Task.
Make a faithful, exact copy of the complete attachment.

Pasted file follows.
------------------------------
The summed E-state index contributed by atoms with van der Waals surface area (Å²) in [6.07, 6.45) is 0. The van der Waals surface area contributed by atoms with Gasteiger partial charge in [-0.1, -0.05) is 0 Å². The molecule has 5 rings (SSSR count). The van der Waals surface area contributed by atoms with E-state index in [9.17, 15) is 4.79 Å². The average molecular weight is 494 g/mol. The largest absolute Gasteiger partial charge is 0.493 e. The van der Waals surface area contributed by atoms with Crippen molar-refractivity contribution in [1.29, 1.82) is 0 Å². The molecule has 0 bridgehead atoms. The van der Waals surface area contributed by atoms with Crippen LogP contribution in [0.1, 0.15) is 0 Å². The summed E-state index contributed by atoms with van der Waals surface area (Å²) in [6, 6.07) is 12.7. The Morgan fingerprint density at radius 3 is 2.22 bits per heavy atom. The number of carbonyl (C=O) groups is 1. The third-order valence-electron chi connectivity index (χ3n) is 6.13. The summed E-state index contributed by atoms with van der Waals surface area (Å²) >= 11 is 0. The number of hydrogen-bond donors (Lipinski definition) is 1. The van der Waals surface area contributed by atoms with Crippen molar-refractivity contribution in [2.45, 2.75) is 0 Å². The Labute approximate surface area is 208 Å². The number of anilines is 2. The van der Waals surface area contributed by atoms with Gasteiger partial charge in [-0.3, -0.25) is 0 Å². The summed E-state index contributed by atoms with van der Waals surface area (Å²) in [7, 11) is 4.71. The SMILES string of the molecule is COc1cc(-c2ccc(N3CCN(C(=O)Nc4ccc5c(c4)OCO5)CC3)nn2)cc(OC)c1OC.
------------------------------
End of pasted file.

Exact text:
The summed E-state index contributed by atoms with van der Waals surface area (Å²) in [6.07, 6.45) is 0. The van der Waals surface area contributed by atoms with Gasteiger partial charge in [-0.1, -0.05) is 0 Å². The molecule has 5 rings (SSSR count). The van der Waals surface area contributed by atoms with E-state index in [9.17, 15) is 4.79 Å². The average molecular weight is 494 g/mol. The largest absolute Gasteiger partial charge is 0.493 e. The van der Waals surface area contributed by atoms with Crippen molar-refractivity contribution in [1.29, 1.82) is 0 Å². The molecule has 0 bridgehead atoms. The van der Waals surface area contributed by atoms with Crippen LogP contribution in [0.1, 0.15) is 0 Å². The summed E-state index contributed by atoms with van der Waals surface area (Å²) in [6, 6.07) is 12.7. The Morgan fingerprint density at radius 3 is 2.22 bits per heavy atom. The number of carbonyl (C=O) groups is 1. The third-order valence-electron chi connectivity index (χ3n) is 6.13. The summed E-state index contributed by atoms with van der Waals surface area (Å²) >= 11 is 0. The number of hydrogen-bond donors (Lipinski definition) is 1. The van der Waals surface area contributed by atoms with Crippen molar-refractivity contribution in [2.45, 2.75) is 0 Å². The Labute approximate surface area is 208 Å². The number of anilines is 2. The van der Waals surface area contributed by atoms with Gasteiger partial charge in [-0.3, -0.25) is 0 Å². The summed E-state index contributed by atoms with van der Waals surface area (Å²) in [7, 11) is 4.71. The SMILES string of the molecule is COc1cc(-c2ccc(N3CCN(C(=O)Nc4ccc5c(c4)OCO5)CC3)nn2)cc(OC)c1OC.